30.11.1999 | what’s on
by Architekturzentrum Wien
Almost all architecture museums were founded in the 20th
century and based on modern or postmodern concepts that stemed from a period which has itself become museum material. The 21st century requires a re-evaluation of the role of architecture institutions, not only because of the financial crisis but because the framework and conditions of production for architecture are fundamentally different now, they have become more heterogeneous.
In his contribution ‘In transition. Three notes on the situation for architectural
practice in Europe’, Karl Otto Ellefsen addresses these changes in architecture production. At the same time, the political context has altered, too. In Holland, for instance, the decades’ old Ministry of Housing, Spatial Planning and the Environment has been abolished and fused with the Ministry of Transport, Public Works and Water Management to form a new Ministry of Infrastructure and the Environment, while public housing has moved to the Ministry of the Interior and Kingdom Relations. The fusing of architecture museums with, for example, design institutions, or their incorporation into larger structures, has been an everyday occurrence in recent years, especially in Scandinavia. The ushering-in of a new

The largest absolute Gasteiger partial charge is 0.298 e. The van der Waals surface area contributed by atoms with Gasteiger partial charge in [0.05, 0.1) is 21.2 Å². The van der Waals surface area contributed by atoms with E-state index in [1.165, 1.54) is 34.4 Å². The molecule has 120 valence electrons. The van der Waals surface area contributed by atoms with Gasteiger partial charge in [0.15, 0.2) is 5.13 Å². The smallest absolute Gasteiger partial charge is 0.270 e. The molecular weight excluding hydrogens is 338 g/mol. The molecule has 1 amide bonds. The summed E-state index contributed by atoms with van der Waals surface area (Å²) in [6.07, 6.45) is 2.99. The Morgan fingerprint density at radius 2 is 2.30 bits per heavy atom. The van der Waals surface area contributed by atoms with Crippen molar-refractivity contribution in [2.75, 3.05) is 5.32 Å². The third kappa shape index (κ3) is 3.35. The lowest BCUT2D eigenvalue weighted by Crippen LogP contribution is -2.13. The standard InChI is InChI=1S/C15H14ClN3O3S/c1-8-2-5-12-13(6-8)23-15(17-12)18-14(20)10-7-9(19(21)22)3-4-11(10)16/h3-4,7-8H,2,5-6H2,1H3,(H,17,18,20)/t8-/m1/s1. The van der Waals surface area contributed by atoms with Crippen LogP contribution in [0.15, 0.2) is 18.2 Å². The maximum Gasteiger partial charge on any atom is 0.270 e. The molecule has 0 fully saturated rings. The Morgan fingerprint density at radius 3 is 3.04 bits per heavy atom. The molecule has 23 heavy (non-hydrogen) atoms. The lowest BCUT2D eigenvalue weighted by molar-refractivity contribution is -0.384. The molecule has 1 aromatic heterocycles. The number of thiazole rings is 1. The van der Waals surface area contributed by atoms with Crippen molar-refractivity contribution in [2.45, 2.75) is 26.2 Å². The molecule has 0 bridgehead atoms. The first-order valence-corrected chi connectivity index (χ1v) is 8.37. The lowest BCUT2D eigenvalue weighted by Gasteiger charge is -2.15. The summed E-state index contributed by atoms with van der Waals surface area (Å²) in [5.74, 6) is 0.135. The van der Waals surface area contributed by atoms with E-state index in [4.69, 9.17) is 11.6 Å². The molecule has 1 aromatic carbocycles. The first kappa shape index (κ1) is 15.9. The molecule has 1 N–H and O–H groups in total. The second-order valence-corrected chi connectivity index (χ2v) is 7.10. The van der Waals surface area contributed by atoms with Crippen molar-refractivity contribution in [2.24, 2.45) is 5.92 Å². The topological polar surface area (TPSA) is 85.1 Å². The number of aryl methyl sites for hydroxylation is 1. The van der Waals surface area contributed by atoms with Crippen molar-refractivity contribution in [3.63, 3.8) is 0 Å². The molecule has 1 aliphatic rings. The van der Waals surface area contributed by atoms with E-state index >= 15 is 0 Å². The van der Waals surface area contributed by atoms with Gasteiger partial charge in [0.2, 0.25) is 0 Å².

approach to the subject of architecture and design is signalled by the interviews with Lena Rahoult (Stockholm), Juulia Kauste (Helsinki) and Nina Berre (Olso), all museum directors who are increasingly engaged in the reinterpretation of their tasks.